He Cut A Hole In The Ice And Then Carefully Lit A Match… What The Heck?!?
What is methane? Methane (CH4) is a colorless, odorless, and flammable gas; it is also the main component of natural gas, the most simple of the hydrocarbons, and is commercially used for fuel.
How do methane emissions affect us? According to the Clean Climate & Air Coalition, methane belongs to a category of greenhouse gases known as short-lived climate pollutants. Compared to longer-lived climate pollutants such as carbon dioxide (CO2), methane gas remains in the atmosphere for a much shorter time period. However, it is much more potent, or more powerful, than CO2. Just how much? Even though there are fewer methane emissions, they trap up to 100 times more heat than CO2 over a five-year period.
Methane emissions come from natural sources such as wetlands and oceans, and human sources. The non-profit organization What's Your Impact reports that methane levels have more than doubled over the last 150 years due to human sources, including fossil fuel use and intensive farming.
The Environmental Defense Fund states that methane is the biggest contributor of short-term climate pollutants that have caused about one third of the warming we are now experiencing. Additional effects include droughts, crop loss, and more intense storms.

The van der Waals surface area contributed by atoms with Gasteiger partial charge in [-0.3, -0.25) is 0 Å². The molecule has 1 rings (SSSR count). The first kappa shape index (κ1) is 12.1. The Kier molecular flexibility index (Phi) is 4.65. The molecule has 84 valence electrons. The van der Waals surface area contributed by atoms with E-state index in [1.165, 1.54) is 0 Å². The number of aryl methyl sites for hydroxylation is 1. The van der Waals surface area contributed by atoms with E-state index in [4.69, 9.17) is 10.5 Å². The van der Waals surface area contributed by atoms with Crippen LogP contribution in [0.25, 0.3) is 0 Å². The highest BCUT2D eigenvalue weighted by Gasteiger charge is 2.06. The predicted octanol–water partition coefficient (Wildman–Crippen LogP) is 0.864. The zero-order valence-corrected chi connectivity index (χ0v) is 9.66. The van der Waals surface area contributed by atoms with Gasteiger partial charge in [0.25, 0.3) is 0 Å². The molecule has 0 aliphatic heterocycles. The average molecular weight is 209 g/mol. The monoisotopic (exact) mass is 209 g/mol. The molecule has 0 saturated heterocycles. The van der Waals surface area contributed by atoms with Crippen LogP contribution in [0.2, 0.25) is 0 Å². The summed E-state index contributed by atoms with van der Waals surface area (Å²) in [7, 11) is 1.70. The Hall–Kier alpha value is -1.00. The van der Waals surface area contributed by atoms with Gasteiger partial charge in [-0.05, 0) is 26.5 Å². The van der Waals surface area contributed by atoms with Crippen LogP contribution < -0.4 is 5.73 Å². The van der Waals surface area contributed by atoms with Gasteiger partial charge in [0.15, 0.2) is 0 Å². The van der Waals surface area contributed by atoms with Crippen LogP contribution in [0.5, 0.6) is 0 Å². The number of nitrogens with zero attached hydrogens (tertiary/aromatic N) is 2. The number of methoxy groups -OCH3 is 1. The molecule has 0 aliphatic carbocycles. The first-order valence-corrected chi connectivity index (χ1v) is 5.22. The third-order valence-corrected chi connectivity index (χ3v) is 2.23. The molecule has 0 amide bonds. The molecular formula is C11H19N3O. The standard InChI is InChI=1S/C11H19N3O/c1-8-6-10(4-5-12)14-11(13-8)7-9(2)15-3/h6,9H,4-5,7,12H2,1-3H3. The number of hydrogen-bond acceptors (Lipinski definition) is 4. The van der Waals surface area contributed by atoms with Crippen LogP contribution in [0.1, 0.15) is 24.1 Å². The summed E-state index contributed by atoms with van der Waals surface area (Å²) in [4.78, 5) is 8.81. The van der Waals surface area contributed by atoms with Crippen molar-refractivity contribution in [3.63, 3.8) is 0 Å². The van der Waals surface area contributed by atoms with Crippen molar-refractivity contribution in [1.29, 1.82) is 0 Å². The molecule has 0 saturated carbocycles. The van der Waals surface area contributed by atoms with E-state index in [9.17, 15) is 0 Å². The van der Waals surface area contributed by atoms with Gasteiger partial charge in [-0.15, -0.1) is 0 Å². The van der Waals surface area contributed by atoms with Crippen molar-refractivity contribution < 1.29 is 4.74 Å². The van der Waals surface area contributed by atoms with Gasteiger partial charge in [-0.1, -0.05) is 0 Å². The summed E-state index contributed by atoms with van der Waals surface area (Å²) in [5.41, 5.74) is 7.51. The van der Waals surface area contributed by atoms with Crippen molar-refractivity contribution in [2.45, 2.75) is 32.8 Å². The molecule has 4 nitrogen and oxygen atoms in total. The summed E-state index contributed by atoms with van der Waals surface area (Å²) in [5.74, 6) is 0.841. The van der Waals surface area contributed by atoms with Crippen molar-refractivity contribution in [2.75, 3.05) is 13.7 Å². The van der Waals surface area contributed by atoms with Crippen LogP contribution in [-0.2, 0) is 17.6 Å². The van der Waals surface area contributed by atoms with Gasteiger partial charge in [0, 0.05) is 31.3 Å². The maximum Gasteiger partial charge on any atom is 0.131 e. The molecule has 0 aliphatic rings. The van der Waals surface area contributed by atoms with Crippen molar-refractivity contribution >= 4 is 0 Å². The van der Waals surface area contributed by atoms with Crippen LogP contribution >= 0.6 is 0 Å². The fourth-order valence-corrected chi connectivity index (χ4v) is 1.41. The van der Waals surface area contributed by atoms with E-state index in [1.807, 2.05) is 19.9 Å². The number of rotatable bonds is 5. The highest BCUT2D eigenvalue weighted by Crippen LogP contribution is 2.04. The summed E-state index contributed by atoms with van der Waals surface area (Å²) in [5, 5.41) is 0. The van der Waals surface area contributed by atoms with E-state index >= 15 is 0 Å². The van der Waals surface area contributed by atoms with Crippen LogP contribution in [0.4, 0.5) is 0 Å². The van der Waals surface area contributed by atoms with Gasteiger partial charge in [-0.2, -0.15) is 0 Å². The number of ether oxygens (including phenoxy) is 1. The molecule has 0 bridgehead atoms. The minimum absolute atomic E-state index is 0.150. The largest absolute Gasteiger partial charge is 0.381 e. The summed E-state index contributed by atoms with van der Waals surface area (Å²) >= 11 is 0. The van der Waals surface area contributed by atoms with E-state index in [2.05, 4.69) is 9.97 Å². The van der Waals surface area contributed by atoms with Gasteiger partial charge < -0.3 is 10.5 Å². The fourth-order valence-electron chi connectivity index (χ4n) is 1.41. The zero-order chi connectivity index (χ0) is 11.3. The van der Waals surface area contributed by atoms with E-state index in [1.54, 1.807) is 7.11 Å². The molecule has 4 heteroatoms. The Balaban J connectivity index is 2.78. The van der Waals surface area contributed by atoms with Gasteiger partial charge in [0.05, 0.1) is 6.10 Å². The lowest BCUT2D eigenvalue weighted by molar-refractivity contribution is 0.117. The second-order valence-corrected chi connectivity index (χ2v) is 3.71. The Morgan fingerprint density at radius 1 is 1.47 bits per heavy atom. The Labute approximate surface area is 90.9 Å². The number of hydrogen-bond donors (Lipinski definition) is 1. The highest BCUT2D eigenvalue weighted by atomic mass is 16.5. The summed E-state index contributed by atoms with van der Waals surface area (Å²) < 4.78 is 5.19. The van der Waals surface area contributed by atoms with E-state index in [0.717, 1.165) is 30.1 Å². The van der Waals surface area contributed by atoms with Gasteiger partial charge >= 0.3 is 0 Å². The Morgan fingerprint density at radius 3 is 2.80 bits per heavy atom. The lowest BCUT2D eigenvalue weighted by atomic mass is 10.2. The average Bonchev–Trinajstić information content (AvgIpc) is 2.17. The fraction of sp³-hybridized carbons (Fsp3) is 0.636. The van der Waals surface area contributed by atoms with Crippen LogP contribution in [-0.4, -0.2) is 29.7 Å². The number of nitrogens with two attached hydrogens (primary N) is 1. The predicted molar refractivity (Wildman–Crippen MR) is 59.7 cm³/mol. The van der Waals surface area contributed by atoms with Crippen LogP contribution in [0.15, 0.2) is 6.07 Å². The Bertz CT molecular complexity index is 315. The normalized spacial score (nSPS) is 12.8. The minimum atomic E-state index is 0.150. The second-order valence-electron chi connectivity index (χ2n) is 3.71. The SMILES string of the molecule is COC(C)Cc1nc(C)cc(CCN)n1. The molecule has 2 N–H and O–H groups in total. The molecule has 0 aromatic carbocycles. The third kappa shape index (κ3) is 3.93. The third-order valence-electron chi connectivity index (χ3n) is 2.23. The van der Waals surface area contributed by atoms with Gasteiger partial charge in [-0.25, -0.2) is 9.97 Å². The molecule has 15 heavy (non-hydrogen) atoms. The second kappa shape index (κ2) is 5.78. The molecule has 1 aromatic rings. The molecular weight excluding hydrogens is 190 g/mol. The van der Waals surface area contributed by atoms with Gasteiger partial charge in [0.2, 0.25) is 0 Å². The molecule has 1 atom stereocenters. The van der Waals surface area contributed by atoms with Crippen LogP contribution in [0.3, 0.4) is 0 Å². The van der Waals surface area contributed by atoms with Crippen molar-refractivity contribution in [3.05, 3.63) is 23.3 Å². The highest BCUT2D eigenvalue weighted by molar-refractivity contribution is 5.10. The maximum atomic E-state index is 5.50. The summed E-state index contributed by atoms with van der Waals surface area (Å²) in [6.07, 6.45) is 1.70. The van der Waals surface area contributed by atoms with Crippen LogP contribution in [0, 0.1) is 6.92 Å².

In recent news: A massive methane leak that began as early as October 2015 has now displaced thousands of families from their homes in Aliso Canyon in Southern California, according to the Los Angeles Times.
In this video: Rune Pettersen of Norway experiments with methane gas, which had been produced as a result of bacteria decomposing organic matter in the water and later trapped in this frozen lake, to build a fire and heat up a kettle of coffee. Pettersen explained on YouTube that he was using matches because his lighters were empty.
Although some viewers have speculated that the fire was fueled by oxygen, oxygen is technically not flammable on its own; it is, however, a high-energy gas that oxidizes other materials, allowing them to ignite at lower temperatures. It has been said that the kind of methane here is "fairly harmless" but as you will see, prone to explosions if lit.
To learn more about methane, including ways to reduce emissions, visit this site created by the United States Environmental Protection Agency (EPA).